I found the story to feel a little dated. I also found myself not being terribly engaged by Mrs. Dalloway or her husband. That's a pretty big problem to have when listening to or reading a novel. Someone today who wrote historical fiction about this period would do it differently.

Naturally, if I were only rating the marvelous ornate writing, this would be five stars. Most writers can only sit back in awe of such writing. On my best day, I wouldn't be worthy of holding a candle for Virginia Woolf.

Enjoy!
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2 of 2 people found the following review helpful
4.0 out of 5 stars A sensitive study of two people in one day-in-the-life, 15 Feb. 2003
Being no fan of stream of conscious style I didn't expect to like MD. I was pleasantly surprised though as Woolf, unlike many writers such as James Joyce who use stream of conscious to ramble the reader into unconsciousness, Woolf uses this mechanism to add to her characters and not as a means in itself.
Clarissa Dalloway and friend Septimus Smith go about their daily life getting ready for the Dalloway's party. In this humdrum life many of their issues are brought to the surface and we see them either pushing them back down to concentrate on the present or challenging them head on.
Woolf's portrayal of Clarissa as a sensitive yet strong woman is her subtle link to her feminist non-fiction. Clarissa is no unopinionated or invisible Edwardian woman but is restricted by the times and social conventions she lives in.
Even though in one day of Clarissa's life she remains in exactly the same place she started from the book feels in no way incomplete- we have learnt about Clarissa and Septimus- their lives and thoughts- and this is where the novel has it's real meaning. At around two hundred and fifty pages the story is neither too long nor short and gives the reader a perfect amount of time to absorb themselves into the individuals lives.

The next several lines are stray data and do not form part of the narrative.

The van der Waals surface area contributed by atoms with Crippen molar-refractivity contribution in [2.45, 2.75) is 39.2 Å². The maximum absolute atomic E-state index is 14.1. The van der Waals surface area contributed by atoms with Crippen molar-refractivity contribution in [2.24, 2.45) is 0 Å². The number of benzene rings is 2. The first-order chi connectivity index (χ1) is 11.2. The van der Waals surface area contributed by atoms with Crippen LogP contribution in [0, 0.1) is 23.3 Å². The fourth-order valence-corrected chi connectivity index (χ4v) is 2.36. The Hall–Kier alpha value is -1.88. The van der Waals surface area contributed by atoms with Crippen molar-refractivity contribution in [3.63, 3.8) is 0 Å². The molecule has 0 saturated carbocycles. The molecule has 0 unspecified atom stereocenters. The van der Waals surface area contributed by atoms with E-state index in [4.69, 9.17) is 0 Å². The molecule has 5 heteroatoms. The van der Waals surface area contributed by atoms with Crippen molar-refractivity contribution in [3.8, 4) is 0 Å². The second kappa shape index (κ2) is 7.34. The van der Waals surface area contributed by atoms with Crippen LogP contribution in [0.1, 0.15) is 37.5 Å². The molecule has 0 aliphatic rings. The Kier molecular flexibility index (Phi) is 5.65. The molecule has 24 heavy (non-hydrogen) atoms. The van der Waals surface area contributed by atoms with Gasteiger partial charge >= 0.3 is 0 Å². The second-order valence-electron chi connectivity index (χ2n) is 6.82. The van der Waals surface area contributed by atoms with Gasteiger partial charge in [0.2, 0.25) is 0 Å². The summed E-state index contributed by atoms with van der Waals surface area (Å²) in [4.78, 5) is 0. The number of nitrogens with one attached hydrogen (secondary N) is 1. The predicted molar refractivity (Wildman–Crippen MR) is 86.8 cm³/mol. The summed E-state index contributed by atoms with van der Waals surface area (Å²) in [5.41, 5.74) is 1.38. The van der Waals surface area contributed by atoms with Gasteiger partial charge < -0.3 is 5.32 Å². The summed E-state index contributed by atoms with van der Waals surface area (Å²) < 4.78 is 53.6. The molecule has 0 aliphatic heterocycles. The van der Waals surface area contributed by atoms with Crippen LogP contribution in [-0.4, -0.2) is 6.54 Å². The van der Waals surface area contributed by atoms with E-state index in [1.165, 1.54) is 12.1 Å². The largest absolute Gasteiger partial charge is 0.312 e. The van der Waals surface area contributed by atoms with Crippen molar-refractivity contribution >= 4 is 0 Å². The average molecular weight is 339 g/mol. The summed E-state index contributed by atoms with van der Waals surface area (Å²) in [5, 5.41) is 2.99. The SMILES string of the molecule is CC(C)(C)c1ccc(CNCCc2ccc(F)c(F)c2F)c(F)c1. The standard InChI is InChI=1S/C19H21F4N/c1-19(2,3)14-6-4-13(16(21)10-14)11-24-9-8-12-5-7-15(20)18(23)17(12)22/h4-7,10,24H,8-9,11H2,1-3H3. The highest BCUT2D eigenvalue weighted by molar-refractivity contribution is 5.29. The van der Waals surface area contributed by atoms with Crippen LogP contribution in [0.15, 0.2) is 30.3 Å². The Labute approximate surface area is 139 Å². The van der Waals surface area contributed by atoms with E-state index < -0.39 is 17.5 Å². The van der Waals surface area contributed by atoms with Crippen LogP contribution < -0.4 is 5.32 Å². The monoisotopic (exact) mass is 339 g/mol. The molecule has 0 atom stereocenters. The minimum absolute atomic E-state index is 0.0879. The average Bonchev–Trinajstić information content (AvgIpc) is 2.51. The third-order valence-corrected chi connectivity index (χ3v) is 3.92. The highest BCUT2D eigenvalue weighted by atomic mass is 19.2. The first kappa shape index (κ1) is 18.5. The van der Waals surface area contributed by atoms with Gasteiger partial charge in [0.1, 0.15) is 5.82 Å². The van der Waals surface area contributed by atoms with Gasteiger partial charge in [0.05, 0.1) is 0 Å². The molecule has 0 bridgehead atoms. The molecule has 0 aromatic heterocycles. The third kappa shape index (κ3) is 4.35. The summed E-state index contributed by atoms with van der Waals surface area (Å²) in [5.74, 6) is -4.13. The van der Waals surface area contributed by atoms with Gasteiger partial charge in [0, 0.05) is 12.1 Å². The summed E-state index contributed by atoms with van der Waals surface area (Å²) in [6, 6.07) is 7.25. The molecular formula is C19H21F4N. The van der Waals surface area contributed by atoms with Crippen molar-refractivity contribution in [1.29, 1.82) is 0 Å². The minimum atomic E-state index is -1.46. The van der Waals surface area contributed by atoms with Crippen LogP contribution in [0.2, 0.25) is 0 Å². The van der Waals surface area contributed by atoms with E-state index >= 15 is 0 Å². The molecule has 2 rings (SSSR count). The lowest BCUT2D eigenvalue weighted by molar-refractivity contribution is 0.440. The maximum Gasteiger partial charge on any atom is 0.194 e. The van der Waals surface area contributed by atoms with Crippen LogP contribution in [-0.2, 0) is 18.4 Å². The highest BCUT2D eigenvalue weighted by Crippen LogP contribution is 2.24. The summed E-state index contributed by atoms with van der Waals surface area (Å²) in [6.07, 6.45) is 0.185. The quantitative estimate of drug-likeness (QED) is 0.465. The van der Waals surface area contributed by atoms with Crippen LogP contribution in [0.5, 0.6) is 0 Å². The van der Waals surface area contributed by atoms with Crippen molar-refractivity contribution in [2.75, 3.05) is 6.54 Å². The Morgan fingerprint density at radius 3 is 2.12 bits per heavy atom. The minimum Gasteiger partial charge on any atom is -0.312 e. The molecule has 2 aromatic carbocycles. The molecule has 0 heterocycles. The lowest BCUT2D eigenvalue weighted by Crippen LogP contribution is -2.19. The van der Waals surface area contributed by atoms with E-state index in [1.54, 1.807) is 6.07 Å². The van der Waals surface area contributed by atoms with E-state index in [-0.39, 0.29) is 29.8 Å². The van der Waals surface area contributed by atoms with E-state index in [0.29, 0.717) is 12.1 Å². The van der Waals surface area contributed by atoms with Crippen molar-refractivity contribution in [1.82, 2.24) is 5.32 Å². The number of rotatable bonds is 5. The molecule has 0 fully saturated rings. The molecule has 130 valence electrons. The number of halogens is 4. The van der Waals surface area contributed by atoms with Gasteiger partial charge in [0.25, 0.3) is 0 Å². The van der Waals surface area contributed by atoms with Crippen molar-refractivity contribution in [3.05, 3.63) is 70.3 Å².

Perhaps as "real" as any book has ever been (and especially one of Edwardian times) MD tells about ordinary life and its internal struggles kept under an everyday veneer.
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10 of 11 people found the following review helpful
4.0 out of 5 stars The treatment of female identity, 31 July 2005
This review is from: Mrs Dalloway (Vintage Classics) (Paperback)
Although people often see Virginia Woolf's novels as being somewhat of a 'required taste,' Mrs Dalloway is a beautiful exploration of female identity. Clarissa Dalloway is a character who all readers can identify with as she slips in and out of happiness, sadness, regret, anger, pain and love.
Throughout the novel, Clarissa's constant shift between happiness and great sadness, is something which can also be found when we turn to is Septimus, a character whom can be defined as a counterpoint to Mrs Dalloway's character. Woolf's clever playing of gender, enables her to unite both gender and class together in a period were both operated seperated spheres.